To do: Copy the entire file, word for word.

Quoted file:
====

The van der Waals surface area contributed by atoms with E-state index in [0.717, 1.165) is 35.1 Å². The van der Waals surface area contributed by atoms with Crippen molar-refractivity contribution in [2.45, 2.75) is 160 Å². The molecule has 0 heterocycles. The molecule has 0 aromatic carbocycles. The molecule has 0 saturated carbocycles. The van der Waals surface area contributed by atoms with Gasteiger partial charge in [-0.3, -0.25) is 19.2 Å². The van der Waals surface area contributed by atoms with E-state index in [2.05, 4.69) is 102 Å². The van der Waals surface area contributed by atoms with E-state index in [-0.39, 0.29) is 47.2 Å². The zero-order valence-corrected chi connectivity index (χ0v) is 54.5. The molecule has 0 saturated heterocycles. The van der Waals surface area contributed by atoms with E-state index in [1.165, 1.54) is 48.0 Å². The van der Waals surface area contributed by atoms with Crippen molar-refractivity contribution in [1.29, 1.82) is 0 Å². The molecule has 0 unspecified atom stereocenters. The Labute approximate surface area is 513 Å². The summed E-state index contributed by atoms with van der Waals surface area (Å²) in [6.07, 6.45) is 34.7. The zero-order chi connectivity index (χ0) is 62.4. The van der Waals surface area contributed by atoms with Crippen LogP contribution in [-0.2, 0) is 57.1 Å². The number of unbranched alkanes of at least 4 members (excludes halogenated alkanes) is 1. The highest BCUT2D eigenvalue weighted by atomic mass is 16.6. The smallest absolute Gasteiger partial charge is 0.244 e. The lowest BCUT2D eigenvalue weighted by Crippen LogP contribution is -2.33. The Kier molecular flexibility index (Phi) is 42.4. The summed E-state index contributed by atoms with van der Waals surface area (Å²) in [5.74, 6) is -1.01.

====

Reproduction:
The van der Waals surface area contributed by atoms with E-state index in [0.717, 1.165) is 35.1 Å². The van der Waals surface area contributed by atoms with Crippen molar-refractivity contribution in [2.45, 2.75) is 160 Å². The molecule has 0 heterocycles. The molecule has 0 aromatic carbocycles. The molecule has 0 saturated carbocycles. The van der Waals surface area contributed by atoms with Gasteiger partial charge in [-0.3, -0.25) is 19.2 Å². The van der Waals surface area contributed by atoms with E-state index in [2.05, 4.69) is 102 Å². The van der Waals surface area contributed by atoms with E-state index in [-0.39, 0.29) is 47.2 Å². The zero-order valence-corrected chi connectivity index (χ0v) is 54.5. The molecule has 0 saturated heterocycles. The van der Waals surface area contributed by atoms with E-state index in [1.165, 1.54) is 48.0 Å². The van der Waals surface area contributed by atoms with Crippen molar-refractivity contribution in [1.29, 1.82) is 0 Å². The molecule has 0 unspecified atom stereocenters. The Labute approximate surface area is 513 Å². The summed E-state index contributed by atoms with van der Waals surface area (Å²) in [6.07, 6.45) is 34.7. The zero-order chi connectivity index (χ0) is 62.4. The van der Waals surface area contributed by atoms with Crippen LogP contribution in [-0.2, 0) is 57.1 Å². The number of unbranched alkanes of at least 4 members (excludes halogenated alkanes) is 1. The highest BCUT2D eigenvalue weighted by atomic mass is 16.6. The smallest absolute Gasteiger partial charge is 0.244 e. The lowest BCUT2D eigenvalue weighted by Crippen LogP contribution is -2.33. The Kier molecular flexibility index (Phi) is 42.4. The summed E-state index contributed by atoms with van der Waals surface area (Å²) in [5.74, 6) is -1.01.